Since you are away from your library, electronic books become even more convenient for your research. All campuses purchase ebooks, and there are various ways you can find them, but these differ by campus.
A basic approach is to use your library's catalog. Limit your search results to online resources-- this usually requires an advanced search. Here's an example, using the Santa Barbara catalog [quick video]
You can also use Melvyl and limit the results to your own campus.
Google Books contains millions of scanned books, from libraries and publishers worldwide. You can search the entire text of the books, view previews or "snippets" from books that are still in copyright, and read the full text of out-of-copyright (pre-1923) books. Want to read the entire text of an in-copyright book? Use Google Books' Find in a Library link to locate the book in a UC Berkeley library, or search OskiCat to see if UC Berkeley owns the book.
Why use Google Books?
Library catalogs (like OskiCat) don't search inside books; using a library catalog, you can search only information about the book (title, author, Library of Congress subject headings, etc.). Google Books will let you search inside books, which can be very useful for hard-to-find information. Try it now:
What sort of articles and data do you need to find for your paper? Scholarly, for sure, but there are many others:
- laws and statutes
- 'primary sources'
It's helpful when doing your research to think about how you will use what you find. The acronym BEAM helps you make sure you find materials that will do the job you need in your paper. Research papers need materials in all four categories.
B = Background information. Do you know the seminal works, major scholars and theories in your topical area? What about the actual definitions of the disciplinary jargon you're using? Scholarly encyclopedias are the best source of background information: look in Oskicat under your discipline, with the word encyclopedias, [sociology encyclopedias]. Could also use Wikipedia, a textbook, a newspaper, or any source that fills you in on your big topic.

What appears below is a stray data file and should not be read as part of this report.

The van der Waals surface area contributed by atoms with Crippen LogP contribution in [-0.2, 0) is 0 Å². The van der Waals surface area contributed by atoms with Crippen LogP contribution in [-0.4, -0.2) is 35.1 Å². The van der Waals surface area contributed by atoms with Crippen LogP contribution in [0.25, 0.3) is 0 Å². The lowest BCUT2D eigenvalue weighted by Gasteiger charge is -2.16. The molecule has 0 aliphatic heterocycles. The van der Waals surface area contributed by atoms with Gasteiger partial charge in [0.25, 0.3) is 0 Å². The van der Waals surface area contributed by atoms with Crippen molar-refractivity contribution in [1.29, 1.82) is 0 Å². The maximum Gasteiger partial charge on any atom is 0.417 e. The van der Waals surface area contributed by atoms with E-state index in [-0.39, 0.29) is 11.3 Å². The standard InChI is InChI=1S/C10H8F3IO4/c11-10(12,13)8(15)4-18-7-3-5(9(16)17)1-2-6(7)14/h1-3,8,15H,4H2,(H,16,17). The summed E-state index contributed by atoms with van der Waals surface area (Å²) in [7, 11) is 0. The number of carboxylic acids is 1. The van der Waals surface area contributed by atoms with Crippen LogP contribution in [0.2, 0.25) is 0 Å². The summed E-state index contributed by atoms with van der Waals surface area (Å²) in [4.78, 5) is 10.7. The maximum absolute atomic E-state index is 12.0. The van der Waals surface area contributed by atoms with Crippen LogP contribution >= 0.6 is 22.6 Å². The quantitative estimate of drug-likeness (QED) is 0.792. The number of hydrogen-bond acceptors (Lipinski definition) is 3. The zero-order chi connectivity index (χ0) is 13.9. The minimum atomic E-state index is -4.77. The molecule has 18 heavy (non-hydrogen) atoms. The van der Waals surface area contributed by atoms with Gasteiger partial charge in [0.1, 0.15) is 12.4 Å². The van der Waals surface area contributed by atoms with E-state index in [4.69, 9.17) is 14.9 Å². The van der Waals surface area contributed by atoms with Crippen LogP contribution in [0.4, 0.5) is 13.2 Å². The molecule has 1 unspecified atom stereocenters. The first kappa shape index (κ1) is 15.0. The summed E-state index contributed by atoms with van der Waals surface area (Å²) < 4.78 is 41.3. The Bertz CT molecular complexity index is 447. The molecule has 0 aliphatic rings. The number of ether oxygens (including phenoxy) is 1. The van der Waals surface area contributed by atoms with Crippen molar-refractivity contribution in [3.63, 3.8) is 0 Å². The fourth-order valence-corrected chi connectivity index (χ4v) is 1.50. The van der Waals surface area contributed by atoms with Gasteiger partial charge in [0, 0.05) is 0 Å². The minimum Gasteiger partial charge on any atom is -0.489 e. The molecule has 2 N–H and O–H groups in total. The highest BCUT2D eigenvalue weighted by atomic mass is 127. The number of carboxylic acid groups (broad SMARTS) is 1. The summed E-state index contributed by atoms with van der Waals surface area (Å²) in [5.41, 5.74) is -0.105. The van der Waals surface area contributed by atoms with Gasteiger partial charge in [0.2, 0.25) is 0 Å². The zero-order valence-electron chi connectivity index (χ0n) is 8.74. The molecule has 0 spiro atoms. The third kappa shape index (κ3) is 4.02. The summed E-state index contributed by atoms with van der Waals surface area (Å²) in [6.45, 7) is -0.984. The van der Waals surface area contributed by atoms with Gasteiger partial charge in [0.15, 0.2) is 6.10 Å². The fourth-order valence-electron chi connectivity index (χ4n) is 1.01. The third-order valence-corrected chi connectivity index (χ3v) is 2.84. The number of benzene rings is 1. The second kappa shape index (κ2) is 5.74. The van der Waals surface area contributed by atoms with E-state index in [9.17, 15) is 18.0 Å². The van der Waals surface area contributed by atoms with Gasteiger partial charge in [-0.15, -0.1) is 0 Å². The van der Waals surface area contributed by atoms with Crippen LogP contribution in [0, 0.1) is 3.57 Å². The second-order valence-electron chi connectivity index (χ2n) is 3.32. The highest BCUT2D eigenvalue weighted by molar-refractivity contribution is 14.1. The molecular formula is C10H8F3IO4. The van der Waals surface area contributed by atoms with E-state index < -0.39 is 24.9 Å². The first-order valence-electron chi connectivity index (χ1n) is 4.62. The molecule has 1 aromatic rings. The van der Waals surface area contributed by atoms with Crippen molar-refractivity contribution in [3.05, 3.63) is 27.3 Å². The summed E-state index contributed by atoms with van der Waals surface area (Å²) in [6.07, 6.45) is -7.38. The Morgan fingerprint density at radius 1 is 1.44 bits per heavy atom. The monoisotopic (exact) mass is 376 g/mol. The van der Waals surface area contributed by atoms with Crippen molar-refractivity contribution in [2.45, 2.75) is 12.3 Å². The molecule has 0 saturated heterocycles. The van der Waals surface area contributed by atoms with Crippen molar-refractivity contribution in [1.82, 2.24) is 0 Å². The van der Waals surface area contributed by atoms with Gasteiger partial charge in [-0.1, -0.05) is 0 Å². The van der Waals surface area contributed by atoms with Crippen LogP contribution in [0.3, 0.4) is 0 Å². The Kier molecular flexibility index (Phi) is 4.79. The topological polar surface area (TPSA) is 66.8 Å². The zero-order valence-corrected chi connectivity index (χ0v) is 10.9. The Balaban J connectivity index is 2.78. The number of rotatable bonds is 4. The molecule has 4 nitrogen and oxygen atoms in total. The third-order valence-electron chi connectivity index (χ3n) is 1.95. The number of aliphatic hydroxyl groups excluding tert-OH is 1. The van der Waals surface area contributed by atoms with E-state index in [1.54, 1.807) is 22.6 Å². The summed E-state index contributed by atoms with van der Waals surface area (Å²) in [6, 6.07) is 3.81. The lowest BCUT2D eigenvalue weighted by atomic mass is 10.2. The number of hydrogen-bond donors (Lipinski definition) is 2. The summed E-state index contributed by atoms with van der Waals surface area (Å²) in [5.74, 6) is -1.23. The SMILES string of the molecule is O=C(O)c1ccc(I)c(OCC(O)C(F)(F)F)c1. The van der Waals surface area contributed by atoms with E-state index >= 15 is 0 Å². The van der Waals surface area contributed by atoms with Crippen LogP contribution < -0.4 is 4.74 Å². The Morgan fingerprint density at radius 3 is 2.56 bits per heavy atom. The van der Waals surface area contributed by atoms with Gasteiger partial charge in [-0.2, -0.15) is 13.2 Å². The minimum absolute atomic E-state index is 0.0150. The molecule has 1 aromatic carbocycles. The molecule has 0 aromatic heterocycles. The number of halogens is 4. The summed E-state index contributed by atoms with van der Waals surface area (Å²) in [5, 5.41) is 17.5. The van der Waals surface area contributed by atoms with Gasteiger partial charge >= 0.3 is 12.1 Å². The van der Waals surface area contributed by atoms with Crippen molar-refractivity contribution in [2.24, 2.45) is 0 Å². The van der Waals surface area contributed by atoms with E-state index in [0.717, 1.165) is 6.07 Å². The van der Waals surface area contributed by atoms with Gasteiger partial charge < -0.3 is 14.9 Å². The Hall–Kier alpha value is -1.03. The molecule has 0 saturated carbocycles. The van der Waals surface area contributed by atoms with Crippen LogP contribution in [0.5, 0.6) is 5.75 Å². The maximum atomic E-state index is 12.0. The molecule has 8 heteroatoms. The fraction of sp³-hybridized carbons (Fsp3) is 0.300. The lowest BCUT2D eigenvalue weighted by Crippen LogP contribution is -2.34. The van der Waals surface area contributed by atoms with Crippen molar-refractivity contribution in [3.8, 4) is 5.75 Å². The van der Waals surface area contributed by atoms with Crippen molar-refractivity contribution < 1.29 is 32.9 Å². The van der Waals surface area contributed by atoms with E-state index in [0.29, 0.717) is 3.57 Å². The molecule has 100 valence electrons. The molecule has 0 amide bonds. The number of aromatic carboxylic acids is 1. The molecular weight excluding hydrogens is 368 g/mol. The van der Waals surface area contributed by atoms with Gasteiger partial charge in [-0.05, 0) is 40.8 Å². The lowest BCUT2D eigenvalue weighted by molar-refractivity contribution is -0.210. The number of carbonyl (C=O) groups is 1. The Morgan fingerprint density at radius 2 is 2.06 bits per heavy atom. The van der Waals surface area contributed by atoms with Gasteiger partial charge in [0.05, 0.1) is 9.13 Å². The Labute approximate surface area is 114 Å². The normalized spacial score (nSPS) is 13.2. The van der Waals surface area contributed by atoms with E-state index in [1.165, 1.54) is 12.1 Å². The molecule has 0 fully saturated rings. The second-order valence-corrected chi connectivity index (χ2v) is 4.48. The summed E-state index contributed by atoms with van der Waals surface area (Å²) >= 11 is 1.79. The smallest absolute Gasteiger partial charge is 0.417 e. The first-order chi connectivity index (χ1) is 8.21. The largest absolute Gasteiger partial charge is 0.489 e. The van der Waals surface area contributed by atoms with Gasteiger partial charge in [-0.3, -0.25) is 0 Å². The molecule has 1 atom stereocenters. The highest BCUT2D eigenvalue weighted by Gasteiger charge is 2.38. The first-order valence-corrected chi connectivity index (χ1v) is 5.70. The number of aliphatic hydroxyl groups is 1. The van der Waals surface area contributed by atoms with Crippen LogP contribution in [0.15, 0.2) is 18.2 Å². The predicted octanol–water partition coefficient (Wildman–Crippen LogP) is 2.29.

E = Evidence Often called primary sources, evidence is the stuff you are studying in your research. Evidence could be news coverage, laws, court cases, personal interviews, statistics or data... whatever helps you prove your thesis.
A = Analysis Here are the secondary sources-- analysis is usually written by faculty scholars or technical experts, who are themselves analyzing evidence that they may include or cite. As a student writing a paper, you are doing analysis, so it's important to refer to the work of others studying the same topic
M = Methodology This means the methods and questions you will use to analyze your evidence. Each discipline has its own favorite ways of asking questions and its own ideas about what sort of information can serve as evidence. You must know which methods are suitable to the disciplines you are working within. To find methodology, search for books by using the name of the discipline and the word methodology. E.g. Sociology method*.
[Bizup, Joseph. "BEAM: A Rhetorical Vocabulary for Teaching Research-Based Writing." Rhetoric Review Vol. 27, Iss. 1, 2008]
Find books in DC
How can you get books in Washington DC? Not from your campus library, sorry to say.
But you do have access to academic and professional libraries in DC:
- Collections at your internship can be helpful
- The Library of Congress is open to you. It's very big and has a lot, but you have to go there to use materials-- Library of Congress basic facts.
- You can read [not borrow] books from academic libraries in the DC area, including Howard University, American University, Georgetown University and George Washington University.
Proxy and VPN set up
To use library databases from DC you have to set up your campus proxy server or VPN. Once you do so, you'll be able to get articles from the databases in pdf form after logging with your campus ID.
Click your campus name below for set-up instructions: